We learn soon enough that Laura and Paco grew up together and were in love as teenagers, when her family owned the land and his worked on it. But at one point, Paco bought part of the estate from Laura at a good price, helping her out when she needed money but also prompting mutterings that he’d taken advantage of the family to attain his undeserved status as an estate owner.

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But the resentments only surface after a catastrophe. Laura’s daughter Irene (Carla Campra) feels ill during the wedding celebration and goes upstairs to sleep it off — but at some point, Laura realizes Irene is missing, which sends her into a panic that elevates to hysteria when she gets a text announcing that her daughter has been kidnapped.

In a way, this incident puts “Everybody Knows” in a league with Farhadi’s “About Elly,” in which a young woman disappears while on a beach trip with friends. Neither film was a whodunit by any means; Farhadi may eventually tell you what happened and who did it, but he’s far more interested in letting the dominoes fall and the buried troubles surface.

Laura’s feckless husband, played by Argentinian actor Ricardo Darin, is absent at first and then shows up to insist that God will take care of things, which enrages his wife. She turns to Paco for help, which begins to raise questions both in the minds of other characters and viewers. (Most of the latter, it’s safe to say, will be a step or two ahead of the former.)

Cruz and Bardem have acted together several times, both before and after they became a real-life couple, but they have rarely gone to these emotional extremes together. For Bardem, the anguish is largely internal — but as “Biutiful” showed, few actors are better at conveying the weight of the world in a furrowed brow or a slumped shoulder.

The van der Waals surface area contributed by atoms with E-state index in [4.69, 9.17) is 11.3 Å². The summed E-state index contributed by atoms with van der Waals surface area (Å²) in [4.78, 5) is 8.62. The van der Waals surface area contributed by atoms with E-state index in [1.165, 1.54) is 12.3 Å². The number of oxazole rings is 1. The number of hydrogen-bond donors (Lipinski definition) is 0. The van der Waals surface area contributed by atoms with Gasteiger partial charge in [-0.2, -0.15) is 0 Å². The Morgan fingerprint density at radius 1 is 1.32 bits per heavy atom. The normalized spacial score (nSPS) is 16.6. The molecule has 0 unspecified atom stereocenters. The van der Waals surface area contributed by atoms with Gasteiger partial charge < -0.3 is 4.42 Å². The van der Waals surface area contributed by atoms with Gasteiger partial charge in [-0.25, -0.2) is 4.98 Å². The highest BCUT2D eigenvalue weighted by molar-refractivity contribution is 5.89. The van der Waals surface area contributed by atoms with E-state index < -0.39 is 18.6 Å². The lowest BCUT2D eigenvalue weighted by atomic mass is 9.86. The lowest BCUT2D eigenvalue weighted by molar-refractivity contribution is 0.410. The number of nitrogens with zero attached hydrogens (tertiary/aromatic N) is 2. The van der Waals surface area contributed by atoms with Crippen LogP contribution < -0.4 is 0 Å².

Also Read: 19 Cannes Movies We’re Dying to See, From ‘BlacKkKlansman’ to ‘Solo’ (Photos)

For Cruz, meanwhile, this is a tour de force performance constructed from shades of anger, desperation and near catatonic grief, almost as exhausting to watch as it must have been to deliver.

Farhadi is a rigorous filmmaker but not a showy one, and “Everybody Knows” is as formally understated as it is emotionally wrought. Though Alberto Iglesias is credited with a score, the vast majority of the film unfolds in silence, the better to hear each panicked gasp or suffer through each pregnant pause.

Farhadi does not speak Spanish, and used two translators on the set to make himself understood by the cast. (They also spoke a lot of broken English, says Bardem.) He is perhaps a more incisive and cutting chronicler of his home country than of France or Spain; you can see why, after he made “The Past” in Paris in 2013, he felt he needed to return to Iran to make “The Salesman” before heading to Spain for “Everybody Knows.”

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But this is strong, disquieting work — and even when we get the kind of answers about what actually happened that Farhadi sometimes withholds in his films, it remains a dark character study of people who will never recover from old loves and old grudges.

It is also the most substantial film to open a Cannes Film Festival in years. The festival’s new policy of not holding press screenings in advance of public premieres meant that “Everybody Knows” was the only film screened in the Palais on opening day, a fact that led to more than a few grumbles. But if you’re only going to show off a single film, at least it was one that warranted this kind of spotlight.